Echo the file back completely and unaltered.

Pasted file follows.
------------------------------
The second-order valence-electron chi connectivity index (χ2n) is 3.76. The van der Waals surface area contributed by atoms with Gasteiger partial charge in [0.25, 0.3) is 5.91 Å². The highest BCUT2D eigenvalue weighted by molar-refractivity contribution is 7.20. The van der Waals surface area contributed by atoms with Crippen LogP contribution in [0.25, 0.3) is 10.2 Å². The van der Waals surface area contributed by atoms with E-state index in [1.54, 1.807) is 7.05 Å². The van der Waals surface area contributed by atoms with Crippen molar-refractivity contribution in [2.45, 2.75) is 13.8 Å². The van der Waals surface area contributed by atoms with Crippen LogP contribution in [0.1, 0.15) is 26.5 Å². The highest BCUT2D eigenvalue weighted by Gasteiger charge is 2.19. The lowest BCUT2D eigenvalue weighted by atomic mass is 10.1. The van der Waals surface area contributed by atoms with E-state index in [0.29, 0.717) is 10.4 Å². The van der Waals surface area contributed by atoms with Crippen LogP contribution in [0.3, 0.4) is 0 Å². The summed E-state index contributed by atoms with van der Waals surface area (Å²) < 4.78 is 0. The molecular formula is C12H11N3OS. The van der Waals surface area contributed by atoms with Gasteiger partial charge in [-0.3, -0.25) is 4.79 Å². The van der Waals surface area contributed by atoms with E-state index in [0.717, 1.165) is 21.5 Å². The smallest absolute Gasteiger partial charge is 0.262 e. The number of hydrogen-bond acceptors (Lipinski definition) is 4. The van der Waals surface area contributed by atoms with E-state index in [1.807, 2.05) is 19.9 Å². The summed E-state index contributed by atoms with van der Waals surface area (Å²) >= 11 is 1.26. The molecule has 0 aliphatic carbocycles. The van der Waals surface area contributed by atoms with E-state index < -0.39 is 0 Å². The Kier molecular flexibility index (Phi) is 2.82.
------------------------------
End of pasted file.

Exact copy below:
The second-order valence-electron chi connectivity index (χ2n) is 3.76. The van der Waals surface area contributed by atoms with Gasteiger partial charge in [0.25, 0.3) is 5.91 Å². The highest BCUT2D eigenvalue weighted by molar-refractivity contribution is 7.20. The van der Waals surface area contributed by atoms with Crippen LogP contribution in [0.25, 0.3) is 10.2 Å². The van der Waals surface area contributed by atoms with E-state index in [1.54, 1.807) is 7.05 Å². The van der Waals surface area contributed by atoms with Crippen molar-refractivity contribution in [2.45, 2.75) is 13.8 Å². The van der Waals surface area contributed by atoms with Crippen LogP contribution in [0.1, 0.15) is 26.5 Å². The highest BCUT2D eigenvalue weighted by Gasteiger charge is 2.19. The lowest BCUT2D eigenvalue weighted by atomic mass is 10.1. The van der Waals surface area contributed by atoms with E-state index in [0.29, 0.717) is 10.4 Å². The van der Waals surface area contributed by atoms with Crippen LogP contribution in [0.3, 0.4) is 0 Å². The summed E-state index contributed by atoms with van der Waals surface area (Å²) < 4.78 is 0. The molecular formula is C12H11N3OS. The van der Waals surface area contributed by atoms with Gasteiger partial charge in [-0.3, -0.25) is 4.79 Å². The van der Waals surface area contributed by atoms with E-state index in [0.717, 1.165) is 21.5 Å². The smallest absolute Gasteiger partial charge is 0.262 e. The number of hydrogen-bond acceptors (Lipinski definition) is 4. The van der Waals surface area contributed by atoms with E-state index in [1.807, 2.05) is 19.9 Å². The summed E-state index contributed by atoms with van der Waals surface area (Å²) >= 11 is 1.26. The molecule has 0 aliphatic carbocycles. The van der Waals surface area contributed by atoms with E-state index < -0.39 is 0 Å². The Kier molecular flexibility index (Phi) is 2.82.